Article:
BELLINGHAM - No additional testing will be done to determine what caused the death of a healthy-looking young cougar found recently at Squalicum Beach.
That's because having tests conducted by a number of veterinarians or at a number of labs would cost thousands of dollars the Washington Department of Fish & Wildlife doesn't have.
"These things cost money. We don't have those kinds of budgets," said Rich Beausoleil, a bear and cougar specialist with the agency.
The body of the nearly adult male, weighing as much as 110 pounds, was found by a man walking on the beach in Bellingham the morning of Friday, April 18.
There was no obvious sign of trauma, according to Ryan Valentine, a Fish and Wildlife officer who examined the animal.
The animal's teeth looked fine, so did its paws. There was one porcupine quill stuck in its right cheek. The cougar didn't look sick. It didn't look like it had been clipped by a vehicle.
Maybe the cougar got into some poison or maybe he drowned, Valentine said, although he made it clear he was speculating.
A DNA sample was taken and the animal's death was recorded in a database, listing the cause as unknown.
"We don't see many mortalities that we can't tie to a cause of death," Beausoleil said.
The agency would have conducted tests if officers noticed a trend.
Because the cougar was found near water, Beausoleil asked Valentine if the animal looked like it was "skin and bones" - possible indicators of feline leukemia transmitted from house cats to wildlife, a trend that has been seen in King County and would have triggered testing in this case. (The animals tend to come to water to die in such instances.)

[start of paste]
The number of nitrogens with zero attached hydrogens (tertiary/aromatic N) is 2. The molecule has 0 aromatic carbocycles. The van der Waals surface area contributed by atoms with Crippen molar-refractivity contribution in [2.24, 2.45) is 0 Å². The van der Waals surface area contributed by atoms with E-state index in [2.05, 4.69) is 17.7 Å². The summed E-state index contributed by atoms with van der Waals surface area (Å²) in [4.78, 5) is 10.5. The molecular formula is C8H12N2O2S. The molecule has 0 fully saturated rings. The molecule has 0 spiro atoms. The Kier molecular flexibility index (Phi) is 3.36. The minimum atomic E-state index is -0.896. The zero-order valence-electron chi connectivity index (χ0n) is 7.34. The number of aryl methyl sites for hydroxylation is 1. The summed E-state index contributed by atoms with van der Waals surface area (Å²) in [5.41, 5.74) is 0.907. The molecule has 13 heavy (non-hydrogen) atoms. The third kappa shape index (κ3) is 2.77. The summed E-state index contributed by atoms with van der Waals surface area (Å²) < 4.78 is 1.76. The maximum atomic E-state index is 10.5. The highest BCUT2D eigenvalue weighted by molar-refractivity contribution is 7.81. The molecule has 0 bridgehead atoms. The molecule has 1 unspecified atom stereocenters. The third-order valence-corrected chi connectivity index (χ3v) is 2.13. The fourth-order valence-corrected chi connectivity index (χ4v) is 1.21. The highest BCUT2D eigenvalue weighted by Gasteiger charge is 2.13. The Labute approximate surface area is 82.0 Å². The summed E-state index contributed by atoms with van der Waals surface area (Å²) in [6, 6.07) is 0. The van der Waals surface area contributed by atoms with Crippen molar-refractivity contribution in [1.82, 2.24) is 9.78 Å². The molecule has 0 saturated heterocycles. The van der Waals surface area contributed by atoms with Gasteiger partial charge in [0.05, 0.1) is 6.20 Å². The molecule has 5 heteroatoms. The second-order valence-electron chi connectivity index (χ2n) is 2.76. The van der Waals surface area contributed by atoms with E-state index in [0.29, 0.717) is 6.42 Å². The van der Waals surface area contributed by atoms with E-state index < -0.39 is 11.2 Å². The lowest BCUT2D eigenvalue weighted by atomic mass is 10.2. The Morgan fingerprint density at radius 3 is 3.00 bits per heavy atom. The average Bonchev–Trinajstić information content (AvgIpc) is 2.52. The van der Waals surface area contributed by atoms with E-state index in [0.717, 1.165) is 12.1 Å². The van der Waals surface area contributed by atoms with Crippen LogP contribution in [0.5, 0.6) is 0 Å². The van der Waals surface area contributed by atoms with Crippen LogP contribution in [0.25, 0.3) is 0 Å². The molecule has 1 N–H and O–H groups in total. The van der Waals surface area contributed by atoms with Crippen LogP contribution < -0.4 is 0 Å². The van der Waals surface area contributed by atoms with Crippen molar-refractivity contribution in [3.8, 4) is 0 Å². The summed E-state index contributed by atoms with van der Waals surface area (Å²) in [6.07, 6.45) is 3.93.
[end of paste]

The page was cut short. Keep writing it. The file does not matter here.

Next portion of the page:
But this cougar, which had white teeth indicating it was 3 or 4 years old at most, looked healthy.
"They have a tough life out there. There's a lot of ways wildlife can die," Beausoleil said.
He also indicated the animal's presence on the beach in the city wasn't unexpected, referring in part to the 2009 case of a young male cougar found in Seattle's Discovery Park.
There also was another reason.
"I'm not surprised that a cougar would be walking a coastline because at night that would be the quietest spot around. They're all about secrecy and not being detected," Beausoleil said.
The cougar population in Washington is stable at about 2,000 adults.
An adult male cougar occupies and defends 150 square miles of territory.
Cougars as young as the one found on Squalicum Beach are known as sub-adults. Males tend to wander widely - on average 120 miles from where they were born - as they search for their own territory, so they might get into situations where they hit unexpected dead-ends in new places.
"They just don't know what's around the corner," Beausoleil added.
Additional information about cougars is at the Washington Department of Fish & Wildlife's website at wdfw.wa.gov/living/cougars.html.
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